The 2014-15 Barcelona World Race is off on its 23,000-mile doublehanded dash around the planet. As the only two-crew round-the-world event on the IMOCA calendar, the Spanish-run race has always set out to offer something a bit different, but the contrast between the BWR and the Grande Dame of IMOCA racing, the Vendee Globe, could not have been more marked yesterday.
The Vendee Globe start, from the French port of Les Sables d’Olonne in November, is normally marked by almost unbearably heightened emotions, often with lashing rain adding to the intensity. Meanwhile the combination of Spanish sunshine, super-light breezes, and impending New Year’s Eve festivities means that the BWR start feels more like the beginning of a great big party, compared to the sense of a looming gladiatorial battle which accompanies a Vendee send-off. That’s not to say there weren’t tears: as Alex Thomson and his son Oscar – who was born shortly after the start of the last race – hollered “Goodbye!” to each other there was plenty of surreptitious sniffing on the dock.
But theoretically, whilst sailing doublehanded reduces the tint of fear, it should intensify the competition. The boats could potentially be sailed at full pace for far longer than by a solo skipper. This theory has been slightly blown out of the water by the past two Vendee Globes, with Michel Desjoyeaux and Francois Gabart maintaining the sort of averages that any doublehanded duo would be proud of. In fact Gabart smashed the previous 24-hour IMOCA record, set in the 2011 BWR by Jean Pierre Dick/Loick Peyron of 506.3 miles, clocking up 534.48miles on ‘Macif’ (22.27 knots) singlehandedly in the last Vendee.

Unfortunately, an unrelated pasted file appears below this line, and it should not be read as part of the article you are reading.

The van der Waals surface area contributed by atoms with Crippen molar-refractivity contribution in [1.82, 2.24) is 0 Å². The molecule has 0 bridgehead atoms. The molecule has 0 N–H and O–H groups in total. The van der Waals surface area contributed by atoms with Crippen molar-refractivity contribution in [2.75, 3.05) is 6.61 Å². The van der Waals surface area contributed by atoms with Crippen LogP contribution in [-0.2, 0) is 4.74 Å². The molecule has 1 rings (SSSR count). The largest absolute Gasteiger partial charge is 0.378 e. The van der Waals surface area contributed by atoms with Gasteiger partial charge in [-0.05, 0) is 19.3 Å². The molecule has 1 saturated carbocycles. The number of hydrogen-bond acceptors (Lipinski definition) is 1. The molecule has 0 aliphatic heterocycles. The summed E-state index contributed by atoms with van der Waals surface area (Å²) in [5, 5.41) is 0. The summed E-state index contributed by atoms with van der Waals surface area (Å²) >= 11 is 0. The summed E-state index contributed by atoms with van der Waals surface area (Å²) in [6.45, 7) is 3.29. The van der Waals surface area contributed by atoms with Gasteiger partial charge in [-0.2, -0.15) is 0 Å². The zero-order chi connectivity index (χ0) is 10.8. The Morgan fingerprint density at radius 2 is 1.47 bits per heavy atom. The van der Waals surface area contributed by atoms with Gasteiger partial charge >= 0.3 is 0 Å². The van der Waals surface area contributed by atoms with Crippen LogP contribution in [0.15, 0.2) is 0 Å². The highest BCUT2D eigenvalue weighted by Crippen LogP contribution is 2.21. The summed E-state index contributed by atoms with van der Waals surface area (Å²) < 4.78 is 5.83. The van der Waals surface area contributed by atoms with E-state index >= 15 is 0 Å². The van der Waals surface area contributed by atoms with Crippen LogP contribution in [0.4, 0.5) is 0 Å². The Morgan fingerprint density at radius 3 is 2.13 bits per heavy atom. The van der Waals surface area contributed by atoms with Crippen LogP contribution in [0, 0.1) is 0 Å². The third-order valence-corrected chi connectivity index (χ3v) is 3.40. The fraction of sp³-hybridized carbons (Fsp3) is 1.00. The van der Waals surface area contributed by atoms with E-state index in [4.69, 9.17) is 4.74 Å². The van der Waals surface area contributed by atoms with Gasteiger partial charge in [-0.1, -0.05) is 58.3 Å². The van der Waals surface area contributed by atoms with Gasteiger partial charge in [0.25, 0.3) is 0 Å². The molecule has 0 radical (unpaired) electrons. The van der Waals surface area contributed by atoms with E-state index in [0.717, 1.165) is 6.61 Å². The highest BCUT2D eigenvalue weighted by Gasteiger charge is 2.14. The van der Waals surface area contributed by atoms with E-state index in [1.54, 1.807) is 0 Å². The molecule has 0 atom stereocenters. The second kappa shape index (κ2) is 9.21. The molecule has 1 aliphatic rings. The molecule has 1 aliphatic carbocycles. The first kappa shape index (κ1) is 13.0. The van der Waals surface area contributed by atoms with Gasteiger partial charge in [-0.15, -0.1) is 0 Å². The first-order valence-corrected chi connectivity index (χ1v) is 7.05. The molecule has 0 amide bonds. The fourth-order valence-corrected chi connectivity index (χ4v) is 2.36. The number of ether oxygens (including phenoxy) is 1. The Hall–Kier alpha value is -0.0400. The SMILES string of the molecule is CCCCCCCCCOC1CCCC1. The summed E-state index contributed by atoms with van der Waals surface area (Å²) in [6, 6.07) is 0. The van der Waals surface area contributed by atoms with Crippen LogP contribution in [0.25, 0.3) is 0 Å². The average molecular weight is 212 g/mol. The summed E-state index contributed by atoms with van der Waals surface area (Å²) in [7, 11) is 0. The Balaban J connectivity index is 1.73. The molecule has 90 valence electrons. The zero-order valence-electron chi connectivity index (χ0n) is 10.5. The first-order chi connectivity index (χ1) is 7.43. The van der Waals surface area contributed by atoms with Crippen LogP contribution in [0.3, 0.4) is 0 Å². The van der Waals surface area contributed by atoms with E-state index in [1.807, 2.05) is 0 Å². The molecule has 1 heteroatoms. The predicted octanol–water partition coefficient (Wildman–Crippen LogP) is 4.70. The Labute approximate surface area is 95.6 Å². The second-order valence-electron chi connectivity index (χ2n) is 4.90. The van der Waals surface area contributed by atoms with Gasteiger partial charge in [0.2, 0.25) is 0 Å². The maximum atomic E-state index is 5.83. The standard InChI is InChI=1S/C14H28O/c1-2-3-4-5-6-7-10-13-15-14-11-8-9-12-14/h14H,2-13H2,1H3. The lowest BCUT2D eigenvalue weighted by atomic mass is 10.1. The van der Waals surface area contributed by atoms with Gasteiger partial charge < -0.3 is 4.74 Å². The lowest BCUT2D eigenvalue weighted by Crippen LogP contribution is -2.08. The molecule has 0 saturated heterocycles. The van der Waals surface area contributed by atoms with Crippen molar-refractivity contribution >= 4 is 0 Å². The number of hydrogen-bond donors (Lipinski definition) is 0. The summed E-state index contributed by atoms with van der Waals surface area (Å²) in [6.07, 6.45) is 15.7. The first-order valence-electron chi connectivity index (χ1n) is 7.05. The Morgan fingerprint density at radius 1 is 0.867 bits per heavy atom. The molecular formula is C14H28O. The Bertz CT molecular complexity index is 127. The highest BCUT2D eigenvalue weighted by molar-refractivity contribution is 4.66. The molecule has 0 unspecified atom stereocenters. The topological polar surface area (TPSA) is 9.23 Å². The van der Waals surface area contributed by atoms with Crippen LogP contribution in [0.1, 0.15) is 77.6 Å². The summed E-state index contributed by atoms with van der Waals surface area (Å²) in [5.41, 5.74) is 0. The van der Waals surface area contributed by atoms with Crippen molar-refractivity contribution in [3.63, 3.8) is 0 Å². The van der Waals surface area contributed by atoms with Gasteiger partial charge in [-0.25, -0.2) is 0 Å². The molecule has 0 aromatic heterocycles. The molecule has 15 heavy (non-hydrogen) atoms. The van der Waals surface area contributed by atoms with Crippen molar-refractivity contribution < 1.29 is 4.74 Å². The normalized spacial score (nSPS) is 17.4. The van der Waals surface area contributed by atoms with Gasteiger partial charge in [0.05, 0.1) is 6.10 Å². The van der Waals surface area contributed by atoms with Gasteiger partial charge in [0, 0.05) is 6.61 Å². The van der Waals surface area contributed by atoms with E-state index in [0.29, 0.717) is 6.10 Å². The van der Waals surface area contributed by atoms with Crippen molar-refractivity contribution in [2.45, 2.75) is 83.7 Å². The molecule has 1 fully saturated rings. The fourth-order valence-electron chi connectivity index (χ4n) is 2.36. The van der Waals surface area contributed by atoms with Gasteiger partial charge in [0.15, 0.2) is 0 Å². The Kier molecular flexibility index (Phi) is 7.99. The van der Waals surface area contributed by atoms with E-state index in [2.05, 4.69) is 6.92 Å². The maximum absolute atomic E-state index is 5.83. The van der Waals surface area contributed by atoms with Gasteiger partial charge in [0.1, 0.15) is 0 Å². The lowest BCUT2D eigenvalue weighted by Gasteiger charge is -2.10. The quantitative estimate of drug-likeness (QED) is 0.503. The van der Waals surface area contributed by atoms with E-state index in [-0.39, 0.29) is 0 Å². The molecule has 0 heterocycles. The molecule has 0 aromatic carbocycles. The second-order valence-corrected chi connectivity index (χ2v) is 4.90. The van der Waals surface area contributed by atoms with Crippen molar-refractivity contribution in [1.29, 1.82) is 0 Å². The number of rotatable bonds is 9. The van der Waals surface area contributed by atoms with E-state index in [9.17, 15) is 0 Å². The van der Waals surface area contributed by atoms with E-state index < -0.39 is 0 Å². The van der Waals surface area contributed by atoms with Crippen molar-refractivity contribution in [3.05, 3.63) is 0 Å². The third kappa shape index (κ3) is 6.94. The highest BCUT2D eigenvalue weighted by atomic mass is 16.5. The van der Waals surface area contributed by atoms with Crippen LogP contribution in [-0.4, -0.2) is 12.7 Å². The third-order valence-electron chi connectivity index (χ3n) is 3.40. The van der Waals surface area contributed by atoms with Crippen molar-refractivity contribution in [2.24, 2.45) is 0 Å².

For this race all eyes are on Thomson/Ribes on Hugo Boss, and Stamm/Le Cam on Cheminées Poujoulat – fingers crossed the two boats sustain a proper duel around the world to keep those intensity levels high.